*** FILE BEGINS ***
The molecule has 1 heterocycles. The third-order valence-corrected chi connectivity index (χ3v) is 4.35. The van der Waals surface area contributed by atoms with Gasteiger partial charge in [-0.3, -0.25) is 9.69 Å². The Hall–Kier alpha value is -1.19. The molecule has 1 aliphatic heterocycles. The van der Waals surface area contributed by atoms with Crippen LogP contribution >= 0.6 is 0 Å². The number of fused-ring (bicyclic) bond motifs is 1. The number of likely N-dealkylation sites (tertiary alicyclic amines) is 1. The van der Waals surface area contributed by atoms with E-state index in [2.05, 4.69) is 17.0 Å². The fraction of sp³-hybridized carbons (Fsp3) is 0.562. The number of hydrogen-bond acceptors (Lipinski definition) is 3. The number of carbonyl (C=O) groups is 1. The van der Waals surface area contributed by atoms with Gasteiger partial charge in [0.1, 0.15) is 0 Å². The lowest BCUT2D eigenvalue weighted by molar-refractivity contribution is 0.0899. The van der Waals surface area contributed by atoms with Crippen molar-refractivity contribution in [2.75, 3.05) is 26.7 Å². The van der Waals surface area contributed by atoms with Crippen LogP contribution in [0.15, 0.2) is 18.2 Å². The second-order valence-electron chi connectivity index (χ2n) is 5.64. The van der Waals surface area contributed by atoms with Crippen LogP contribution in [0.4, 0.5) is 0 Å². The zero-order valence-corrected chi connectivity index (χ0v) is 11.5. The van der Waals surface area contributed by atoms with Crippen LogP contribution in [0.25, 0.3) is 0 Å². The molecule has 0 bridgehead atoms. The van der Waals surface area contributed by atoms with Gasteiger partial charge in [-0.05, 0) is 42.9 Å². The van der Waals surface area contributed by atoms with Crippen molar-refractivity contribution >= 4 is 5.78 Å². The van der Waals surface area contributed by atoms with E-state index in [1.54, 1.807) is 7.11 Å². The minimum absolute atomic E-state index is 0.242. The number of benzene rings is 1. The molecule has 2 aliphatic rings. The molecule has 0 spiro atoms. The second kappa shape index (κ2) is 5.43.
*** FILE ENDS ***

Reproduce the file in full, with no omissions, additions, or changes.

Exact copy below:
The molecule has 1 heterocycles. The third-order valence-corrected chi connectivity index (χ3v) is 4.35. The van der Waals surface area contributed by atoms with Gasteiger partial charge in [-0.3, -0.25) is 9.69 Å². The Hall–Kier alpha value is -1.19. The molecule has 1 aliphatic heterocycles. The van der Waals surface area contributed by atoms with Crippen LogP contribution >= 0.6 is 0 Å². The number of fused-ring (bicyclic) bond motifs is 1. The number of likely N-dealkylation sites (tertiary alicyclic amines) is 1. The van der Waals surface area contributed by atoms with E-state index in [2.05, 4.69) is 17.0 Å². The fraction of sp³-hybridized carbons (Fsp3) is 0.562. The number of hydrogen-bond acceptors (Lipinski definition) is 3. The number of carbonyl (C=O) groups is 1. The van der Waals surface area contributed by atoms with Gasteiger partial charge in [0.1, 0.15) is 0 Å². The lowest BCUT2D eigenvalue weighted by molar-refractivity contribution is 0.0899. The van der Waals surface area contributed by atoms with Crippen molar-refractivity contribution in [2.75, 3.05) is 26.7 Å². The van der Waals surface area contributed by atoms with Crippen LogP contribution in [0.15, 0.2) is 18.2 Å². The second-order valence-electron chi connectivity index (χ2n) is 5.64. The van der Waals surface area contributed by atoms with Crippen LogP contribution in [0.4, 0.5) is 0 Å². The zero-order valence-corrected chi connectivity index (χ0v) is 11.5. The van der Waals surface area contributed by atoms with Crippen LogP contribution in [0.25, 0.3) is 0 Å². The molecule has 0 bridgehead atoms. The van der Waals surface area contributed by atoms with Gasteiger partial charge in [-0.05, 0) is 42.9 Å². The van der Waals surface area contributed by atoms with Crippen molar-refractivity contribution >= 4 is 5.78 Å². The van der Waals surface area contributed by atoms with E-state index in [1.54, 1.807) is 7.11 Å². The minimum absolute atomic E-state index is 0.242. The number of benzene rings is 1. The molecule has 2 aliphatic rings. The molecule has 0 spiro atoms. The second kappa shape index (κ2) is 5.43.